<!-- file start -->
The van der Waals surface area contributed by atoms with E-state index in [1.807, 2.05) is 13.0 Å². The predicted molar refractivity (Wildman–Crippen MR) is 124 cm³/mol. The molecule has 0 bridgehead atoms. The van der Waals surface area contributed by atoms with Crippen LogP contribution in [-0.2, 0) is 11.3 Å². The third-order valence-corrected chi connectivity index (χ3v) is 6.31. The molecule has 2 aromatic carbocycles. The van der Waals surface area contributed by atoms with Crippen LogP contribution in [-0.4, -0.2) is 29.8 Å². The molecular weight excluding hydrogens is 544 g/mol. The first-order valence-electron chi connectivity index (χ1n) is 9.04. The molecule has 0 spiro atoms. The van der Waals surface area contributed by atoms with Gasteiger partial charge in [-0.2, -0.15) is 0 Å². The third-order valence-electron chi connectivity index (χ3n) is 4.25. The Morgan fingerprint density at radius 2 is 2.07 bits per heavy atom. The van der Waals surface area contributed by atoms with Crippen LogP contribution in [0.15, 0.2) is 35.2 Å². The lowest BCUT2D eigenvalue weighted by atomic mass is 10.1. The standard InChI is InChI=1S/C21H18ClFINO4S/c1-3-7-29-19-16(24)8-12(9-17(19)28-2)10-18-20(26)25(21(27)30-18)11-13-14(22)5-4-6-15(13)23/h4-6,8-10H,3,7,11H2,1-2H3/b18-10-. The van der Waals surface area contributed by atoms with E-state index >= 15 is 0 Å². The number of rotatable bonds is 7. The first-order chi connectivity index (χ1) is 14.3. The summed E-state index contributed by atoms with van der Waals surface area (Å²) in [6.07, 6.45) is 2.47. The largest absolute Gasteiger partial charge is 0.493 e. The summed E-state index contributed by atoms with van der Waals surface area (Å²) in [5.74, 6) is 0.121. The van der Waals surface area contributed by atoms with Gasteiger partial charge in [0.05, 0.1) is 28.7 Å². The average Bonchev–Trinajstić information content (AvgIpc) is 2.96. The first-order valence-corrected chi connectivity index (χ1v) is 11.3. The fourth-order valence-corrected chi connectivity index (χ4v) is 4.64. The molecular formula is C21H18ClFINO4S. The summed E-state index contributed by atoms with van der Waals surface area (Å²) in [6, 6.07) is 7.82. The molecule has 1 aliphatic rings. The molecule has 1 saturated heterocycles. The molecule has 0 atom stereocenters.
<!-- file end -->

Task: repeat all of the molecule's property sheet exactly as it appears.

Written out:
The van der Waals surface area contributed by atoms with E-state index in [1.807, 2.05) is 13.0 Å². The predicted molar refractivity (Wildman–Crippen MR) is 124 cm³/mol. The molecule has 0 bridgehead atoms. The van der Waals surface area contributed by atoms with Crippen LogP contribution in [-0.2, 0) is 11.3 Å². The third-order valence-corrected chi connectivity index (χ3v) is 6.31. The molecule has 2 aromatic carbocycles. The van der Waals surface area contributed by atoms with Crippen LogP contribution in [-0.4, -0.2) is 29.8 Å². The molecular weight excluding hydrogens is 544 g/mol. The first-order valence-electron chi connectivity index (χ1n) is 9.04. The molecule has 0 spiro atoms. The van der Waals surface area contributed by atoms with Gasteiger partial charge in [-0.2, -0.15) is 0 Å². The third-order valence-electron chi connectivity index (χ3n) is 4.25. The Morgan fingerprint density at radius 2 is 2.07 bits per heavy atom. The van der Waals surface area contributed by atoms with Crippen LogP contribution in [0.15, 0.2) is 35.2 Å². The lowest BCUT2D eigenvalue weighted by atomic mass is 10.1. The standard InChI is InChI=1S/C21H18ClFINO4S/c1-3-7-29-19-16(24)8-12(9-17(19)28-2)10-18-20(26)25(21(27)30-18)11-13-14(22)5-4-6-15(13)23/h4-6,8-10H,3,7,11H2,1-2H3/b18-10-. The van der Waals surface area contributed by atoms with E-state index >= 15 is 0 Å². The number of rotatable bonds is 7. The first-order chi connectivity index (χ1) is 14.3. The summed E-state index contributed by atoms with van der Waals surface area (Å²) in [6.07, 6.45) is 2.47. The largest absolute Gasteiger partial charge is 0.493 e. The summed E-state index contributed by atoms with van der Waals surface area (Å²) in [5.74, 6) is 0.121. The van der Waals surface area contributed by atoms with Gasteiger partial charge in [0.05, 0.1) is 28.7 Å². The average Bonchev–Trinajstić information content (AvgIpc) is 2.96. The first-order valence-corrected chi connectivity index (χ1v) is 11.3. The fourth-order valence-corrected chi connectivity index (χ4v) is 4.64. The molecular formula is C21H18ClFINO4S. The summed E-state index contributed by atoms with van der Waals surface area (Å²) in [6, 6.07) is 7.82. The molecule has 1 aliphatic rings. The molecule has 1 saturated heterocycles. The molecule has 0 atom stereocenters.